In most of his films, Pier Paolo Pasolini uses a shaky hand-held camera almost constantly, though it is not needed on most occasions. Can anybody clarify why he preferred to use this technique?

1 Answer 1


According to the BFI:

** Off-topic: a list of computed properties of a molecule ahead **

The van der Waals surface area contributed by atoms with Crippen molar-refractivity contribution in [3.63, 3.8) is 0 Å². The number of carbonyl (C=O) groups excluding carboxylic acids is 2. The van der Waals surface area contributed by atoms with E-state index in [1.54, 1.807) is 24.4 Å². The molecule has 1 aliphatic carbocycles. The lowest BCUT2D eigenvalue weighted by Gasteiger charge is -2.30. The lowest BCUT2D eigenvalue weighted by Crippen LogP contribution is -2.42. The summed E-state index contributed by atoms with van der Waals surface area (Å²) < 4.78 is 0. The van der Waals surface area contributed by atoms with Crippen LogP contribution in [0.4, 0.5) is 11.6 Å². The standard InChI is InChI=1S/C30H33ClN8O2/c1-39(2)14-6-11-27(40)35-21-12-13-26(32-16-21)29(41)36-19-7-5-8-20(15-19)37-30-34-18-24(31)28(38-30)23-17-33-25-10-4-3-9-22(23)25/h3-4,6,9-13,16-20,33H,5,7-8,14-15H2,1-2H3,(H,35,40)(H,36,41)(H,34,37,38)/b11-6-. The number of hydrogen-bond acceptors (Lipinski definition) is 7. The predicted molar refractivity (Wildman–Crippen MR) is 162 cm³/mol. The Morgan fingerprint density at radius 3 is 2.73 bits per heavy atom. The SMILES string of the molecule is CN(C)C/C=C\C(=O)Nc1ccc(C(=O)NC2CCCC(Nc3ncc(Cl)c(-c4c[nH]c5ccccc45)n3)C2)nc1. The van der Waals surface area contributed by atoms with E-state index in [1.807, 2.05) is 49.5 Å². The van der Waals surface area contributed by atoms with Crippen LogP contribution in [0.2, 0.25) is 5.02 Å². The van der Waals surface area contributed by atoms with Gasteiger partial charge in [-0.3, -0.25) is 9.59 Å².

Like Bernardo Bertolucci, Pasolini began under the influence of classic Italian neorealism. Pasolini’s first film, Accattone (1961) – often cited as the last neorealist film – returns to the petty criminal underworld of the Roman ‘borgate’ (suburbs) that he explored in his previous novels. However, despite sharing certain superficial similarities with classical neorealism (such as non-professional actors, on-location shooting and handheld camerawork), Pasolini found a squalid lyricism that celebrated the radical opposition of the criminal sub-proletariat to the growing culture of mass media and material living.

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